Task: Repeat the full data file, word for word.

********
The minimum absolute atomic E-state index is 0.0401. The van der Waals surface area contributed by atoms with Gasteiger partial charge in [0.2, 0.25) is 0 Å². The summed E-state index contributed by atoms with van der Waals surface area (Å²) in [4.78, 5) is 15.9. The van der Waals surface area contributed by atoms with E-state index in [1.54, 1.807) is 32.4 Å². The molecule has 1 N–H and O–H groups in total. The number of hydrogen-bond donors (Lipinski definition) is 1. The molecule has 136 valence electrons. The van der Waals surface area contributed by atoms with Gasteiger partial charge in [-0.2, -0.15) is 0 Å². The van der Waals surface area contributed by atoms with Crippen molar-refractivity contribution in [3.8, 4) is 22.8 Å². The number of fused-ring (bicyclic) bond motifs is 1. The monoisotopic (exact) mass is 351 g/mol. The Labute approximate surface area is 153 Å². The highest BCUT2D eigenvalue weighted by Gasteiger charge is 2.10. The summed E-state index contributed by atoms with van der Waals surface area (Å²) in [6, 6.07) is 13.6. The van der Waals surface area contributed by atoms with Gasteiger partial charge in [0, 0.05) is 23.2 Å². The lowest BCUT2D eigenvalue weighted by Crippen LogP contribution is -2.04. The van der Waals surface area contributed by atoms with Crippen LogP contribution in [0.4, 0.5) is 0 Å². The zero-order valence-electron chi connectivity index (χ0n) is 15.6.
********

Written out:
The minimum absolute atomic E-state index is 0.0401. The van der Waals surface area contributed by atoms with Gasteiger partial charge in [0.2, 0.25) is 0 Å². The summed E-state index contributed by atoms with van der Waals surface area (Å²) in [4.78, 5) is 15.9. The van der Waals surface area contributed by atoms with E-state index in [1.54, 1.807) is 32.4 Å². The molecule has 1 N–H and O–H groups in total. The number of hydrogen-bond donors (Lipinski definition) is 1. The molecule has 136 valence electrons. The van der Waals surface area contributed by atoms with Gasteiger partial charge in [-0.2, -0.15) is 0 Å². The van der Waals surface area contributed by atoms with Crippen molar-refractivity contribution in [3.8, 4) is 22.8 Å². The number of fused-ring (bicyclic) bond motifs is 1. The monoisotopic (exact) mass is 351 g/mol. The Labute approximate surface area is 153 Å². The highest BCUT2D eigenvalue weighted by Gasteiger charge is 2.10. The summed E-state index contributed by atoms with van der Waals surface area (Å²) in [6, 6.07) is 13.6. The van der Waals surface area contributed by atoms with Gasteiger partial charge in [0, 0.05) is 23.2 Å². The lowest BCUT2D eigenvalue weighted by Crippen LogP contribution is -2.04. The van der Waals surface area contributed by atoms with Crippen LogP contribution in [0.4, 0.5) is 0 Å². The zero-order valence-electron chi connectivity index (χ0n) is 15.6.